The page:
Designing the future of public services in Sheffield

FutureGov's David Ayre reports back with a rundown of what happened at the first governance.SHF event.

This is a guest post by David Ayre, Project Director at FutureGov, and was first published on Medium.

It takes a city to design public services. And it takes creativity to imagine what the future looks like without being constrained by the present. To do this requires a diverse range of people applying their perspective to the big issues. This is the ambition we had when teaming up with dotSHF to ask the question: How might we harness experience from across Sheffield to make public services better?

The power of different perspectives

Bringing together the police, DEFRA, DWP, Good Things Foundation, the Home Office, the NHS and the Universities to our GovernanceSHF launch event last week meant we had a wealth of expertise with different approaches and experience. We didn’t just have experts — our open invitation meant that residents and the people who care about Sheffield could be part of the discussion.

From left to right: Vimla Appadoo, Mark Tuckett, Liz Cook, Dominic Campbell, Laurence Piercy, Mark Gamscu.

To kick off, five experts from different sectors painted a picture of what public services in Sheffield are like today; pointing primarily to the scale and complexity of the challenges Sheffield faces as a city. Our expert panel leddiscussion ranging from disparate and hard to navigate welfare system, to outlining the two sides to Sheffield, what entrenched inequality means for enabling inclusive design and highlighting how digital inclusion isn’t as simple as providing technology:

“These people need more than just digital skills. They also need advice, emotional support, interpretation and help with writing. Good service reform is about mirroring great online services with the right community context and support in which digital inclusion can happen.”

We were playful with our solutions, focussing less on the problem and more on the art of the possible. It wasn’t about finding the right answers, but about the action we can take to begin addressing the things we face as a city every day.

What we learnt

Need is understood through the prism of organisations, not people

This plays out in ways that seem small, but have a big impact. If we continue to think more about institutions and less about outcomes then we miss a trick. A partial view and understanding of need and opportunity doesn’t work for services or residents. How might we introduce more hyperlocal policy and delivery? If we start with the person, and how they want to be supported, we can build a model of public service that puts them in control. A service model that goes to people, rather than the traditional method which expects people to find services, could be a start.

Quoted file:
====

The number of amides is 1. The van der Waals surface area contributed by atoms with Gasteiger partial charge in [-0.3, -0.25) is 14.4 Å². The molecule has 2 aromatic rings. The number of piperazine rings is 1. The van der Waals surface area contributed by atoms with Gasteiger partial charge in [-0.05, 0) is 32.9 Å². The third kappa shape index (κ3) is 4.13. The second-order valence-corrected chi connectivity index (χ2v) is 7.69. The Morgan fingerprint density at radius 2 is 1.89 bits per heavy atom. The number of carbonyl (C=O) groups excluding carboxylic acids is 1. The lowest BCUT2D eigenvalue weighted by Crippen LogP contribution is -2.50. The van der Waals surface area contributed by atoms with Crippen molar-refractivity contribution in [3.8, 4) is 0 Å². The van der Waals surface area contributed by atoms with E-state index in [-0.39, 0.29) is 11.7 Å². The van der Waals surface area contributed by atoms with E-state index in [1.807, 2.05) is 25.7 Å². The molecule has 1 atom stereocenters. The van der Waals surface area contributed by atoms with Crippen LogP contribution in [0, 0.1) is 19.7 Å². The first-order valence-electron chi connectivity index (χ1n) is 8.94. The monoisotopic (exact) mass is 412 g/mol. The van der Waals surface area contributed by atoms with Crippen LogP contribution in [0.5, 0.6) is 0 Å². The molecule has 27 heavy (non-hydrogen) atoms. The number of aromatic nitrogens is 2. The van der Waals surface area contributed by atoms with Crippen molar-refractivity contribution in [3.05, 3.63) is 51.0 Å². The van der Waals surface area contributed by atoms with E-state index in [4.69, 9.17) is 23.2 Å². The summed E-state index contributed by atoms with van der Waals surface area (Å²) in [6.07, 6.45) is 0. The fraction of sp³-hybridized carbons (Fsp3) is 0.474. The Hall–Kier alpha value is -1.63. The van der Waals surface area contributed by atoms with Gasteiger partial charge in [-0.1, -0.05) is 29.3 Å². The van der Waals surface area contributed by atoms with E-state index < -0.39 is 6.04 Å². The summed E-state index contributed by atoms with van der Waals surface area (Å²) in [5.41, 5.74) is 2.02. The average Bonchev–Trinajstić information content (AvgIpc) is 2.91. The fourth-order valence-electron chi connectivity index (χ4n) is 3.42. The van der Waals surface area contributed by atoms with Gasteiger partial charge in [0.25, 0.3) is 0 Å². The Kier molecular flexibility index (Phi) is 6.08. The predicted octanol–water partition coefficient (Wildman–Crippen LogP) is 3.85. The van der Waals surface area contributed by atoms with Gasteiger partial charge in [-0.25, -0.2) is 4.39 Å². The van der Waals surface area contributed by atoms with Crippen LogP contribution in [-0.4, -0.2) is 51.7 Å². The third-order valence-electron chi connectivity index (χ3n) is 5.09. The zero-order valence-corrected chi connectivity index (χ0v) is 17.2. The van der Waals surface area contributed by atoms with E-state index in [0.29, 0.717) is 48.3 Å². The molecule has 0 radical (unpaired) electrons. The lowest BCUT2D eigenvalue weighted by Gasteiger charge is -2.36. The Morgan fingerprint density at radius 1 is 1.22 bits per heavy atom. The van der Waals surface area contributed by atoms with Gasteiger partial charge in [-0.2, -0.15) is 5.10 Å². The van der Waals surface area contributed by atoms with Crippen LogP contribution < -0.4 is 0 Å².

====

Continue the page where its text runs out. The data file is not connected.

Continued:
Power, data and responsibility remain too centralised

Data sharing is harder than it needs to be between organisations, and that is holding us back. How might we provide a joined up, frictionless form of support for residents? By focussing on public data sets, co-location and better-networked organisations across all sectors, can we make a difference? We could visualise data to tell stories or have community navigators who help people model new community focussed solutions. But is this enough, and what would it take to make it real?

We risk excluding large parts of the city from shaping the future

The lack of representation from less affluent parts of the city was a failing of the day. But this is just one example of the exclusion of these communities. We need to challenge the financial divide and make sure all residents have a hand and voice in shaping what their city could and should look like. How might we bring the voice of these residents into the conversation?

It’s time for action

We need to translate this into action. We can’t stand by and hope that someone else steps up to design the future that we want to see.

We have started to work through the challenges, and the potential solutions and initiatives designed to address these (at different levels and with different scopes). Next, we need to understand the resources that exist to help people address these challenges, whether that’s people and organisations, or data sets, funding, or other innovation resources and platforms.

A meetup is in the offing. Come along, get involved and help design the future of Sheffield.

We’ll make sure that information on the challenges, potential approaches, people and organisations involved and other resources will be published via the dotSHF platform.

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